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How long does it take ozanimod to work?

Medically reviewed by Carmen Fookes, BPharm. Last updated on June 4, 2021.

Official answer


Ozanimod (Zeposia) is approved to treat multiple sclerosis and moderately to severely active ulcerative colitis.

Ozanimod works quickly in multiple sclerosis (MS), within a few months, although it may take up to a year for the full effects of significantly less disease progression, fewer relapses, and less brain atrophy than standard care to be seen.

  • Research has shown that there was a trend towards a reduction in disease progression with ozanimod Vs interferon-beta-1a within 3 months of administration (7.6% of ozanimod patients had disease progression Vs 7.8% of patients assigned interferon, although this difference was not statistically significant)
  • After one year of treatment, 78% of patients taking ozanimod were relapse-free, compared with 66% of patients taking interferon-beta-1a. After 2 years 76% of patients taking ozanimod remained relapse-free compared with 64% of those taking interferon
  • The number of new or enlarging T2 hyperintense lesions seen on MRI was significantly lower with one year of ozanimod treatment compared to the number seen with interferon (a 48% relative reduction). The number of GdE lesions was also statistically significantly lower with ozanimod compared to interferon (a 63% relative reduction).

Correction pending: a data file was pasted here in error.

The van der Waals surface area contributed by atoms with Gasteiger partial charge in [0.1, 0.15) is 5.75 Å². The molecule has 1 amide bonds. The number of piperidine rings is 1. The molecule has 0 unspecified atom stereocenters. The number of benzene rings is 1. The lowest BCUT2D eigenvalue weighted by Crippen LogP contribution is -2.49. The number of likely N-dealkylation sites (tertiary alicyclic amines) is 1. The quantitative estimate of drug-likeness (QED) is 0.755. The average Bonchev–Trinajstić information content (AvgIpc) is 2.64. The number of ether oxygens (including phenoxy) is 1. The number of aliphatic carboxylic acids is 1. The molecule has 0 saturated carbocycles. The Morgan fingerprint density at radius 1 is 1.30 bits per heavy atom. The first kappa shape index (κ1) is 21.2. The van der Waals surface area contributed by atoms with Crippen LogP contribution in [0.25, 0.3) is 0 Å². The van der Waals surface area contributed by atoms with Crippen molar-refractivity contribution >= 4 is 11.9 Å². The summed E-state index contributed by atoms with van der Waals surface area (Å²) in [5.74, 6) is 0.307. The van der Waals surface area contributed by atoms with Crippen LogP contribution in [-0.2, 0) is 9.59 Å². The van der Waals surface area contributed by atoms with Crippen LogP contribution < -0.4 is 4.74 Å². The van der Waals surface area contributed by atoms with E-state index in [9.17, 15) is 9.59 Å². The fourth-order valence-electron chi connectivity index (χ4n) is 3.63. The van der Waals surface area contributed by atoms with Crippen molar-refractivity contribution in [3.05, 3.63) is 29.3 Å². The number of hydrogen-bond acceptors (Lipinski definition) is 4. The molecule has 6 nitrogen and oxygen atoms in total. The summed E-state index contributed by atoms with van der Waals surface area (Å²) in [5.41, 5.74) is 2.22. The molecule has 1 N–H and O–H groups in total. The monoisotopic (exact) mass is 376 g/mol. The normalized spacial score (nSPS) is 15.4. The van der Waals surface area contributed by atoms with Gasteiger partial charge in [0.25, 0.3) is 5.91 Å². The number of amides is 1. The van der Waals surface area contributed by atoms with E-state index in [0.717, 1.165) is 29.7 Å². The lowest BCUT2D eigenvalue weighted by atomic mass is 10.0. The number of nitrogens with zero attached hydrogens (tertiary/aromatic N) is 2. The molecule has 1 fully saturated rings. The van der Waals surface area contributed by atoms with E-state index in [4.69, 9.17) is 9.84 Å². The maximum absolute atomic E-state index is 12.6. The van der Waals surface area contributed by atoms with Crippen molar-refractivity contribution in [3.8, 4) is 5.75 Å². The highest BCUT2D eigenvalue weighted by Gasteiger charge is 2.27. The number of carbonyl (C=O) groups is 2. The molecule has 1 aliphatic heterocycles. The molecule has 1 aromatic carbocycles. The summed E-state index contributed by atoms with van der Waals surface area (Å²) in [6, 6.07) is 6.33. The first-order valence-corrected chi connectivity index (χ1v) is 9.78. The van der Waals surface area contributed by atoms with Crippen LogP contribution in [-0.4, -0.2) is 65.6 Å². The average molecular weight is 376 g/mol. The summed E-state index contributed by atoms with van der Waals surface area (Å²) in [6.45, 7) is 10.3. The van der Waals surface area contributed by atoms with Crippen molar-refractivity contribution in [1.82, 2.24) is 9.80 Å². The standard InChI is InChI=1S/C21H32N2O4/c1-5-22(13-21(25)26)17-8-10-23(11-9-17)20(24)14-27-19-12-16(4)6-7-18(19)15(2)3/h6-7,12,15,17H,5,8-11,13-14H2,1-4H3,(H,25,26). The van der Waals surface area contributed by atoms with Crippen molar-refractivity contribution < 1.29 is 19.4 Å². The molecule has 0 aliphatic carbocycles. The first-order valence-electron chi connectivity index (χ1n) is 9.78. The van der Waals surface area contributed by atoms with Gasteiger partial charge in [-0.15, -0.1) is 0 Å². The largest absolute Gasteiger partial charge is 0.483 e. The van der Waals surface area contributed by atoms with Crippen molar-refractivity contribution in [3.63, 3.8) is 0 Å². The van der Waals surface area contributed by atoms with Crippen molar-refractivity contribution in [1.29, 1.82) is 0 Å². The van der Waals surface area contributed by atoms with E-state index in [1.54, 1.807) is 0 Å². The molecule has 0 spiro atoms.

• In two year studies, these significant results persisted, although the relative reductions were slightly less (46% for T2 lesions and 53% for GdE lesions).

Ozanimod is an oral prescription medicine that is approved to treat relapsing forms of multiple sclerosis (MS) in adults including clinically isolated syndrome, relapsing-remitting disease, and active secondary progressive disease.

For people with moderately to severely active ulcerative colitis (UC), decreases in rectal bleeding and stool frequency were seen as early as week 2 and significant differences in clinical remission, clinical response, and endoscopic improvement compared to placebo were noted within 10 weeks of starting ozanimod (Zeposia).

  • In True North, a phase 3 trial that compared ozanimod to placebo in adult patients with moderately to severely active UC, the primary endpoint of clinical remission was met by week 10 with 18% of people taking ozanimod in remission compared to only 6% of those taking placebo. Secondary endpoints were also met, including clinical response (48% versus 26%), endoscopic improvement (27% versus 12%), and endoscopic-histologic mucosal improvement (13% versus 4%) for ozanimod versus placebo, respectively.
  • In the maintenance part of the trial the primary endpoint of clinical remission (37% versus 19%) as well as key secondary endpoints, including clinical response (60% versus 41%), endoscopic improvement (46% versus 26%), corticosteroid-free clinical remission (32% versus 17%) and endoscopic-histologic mucosal improvement (30% versus 14%) for ozanimod versus placebo, respectively, were maintained at week 52.

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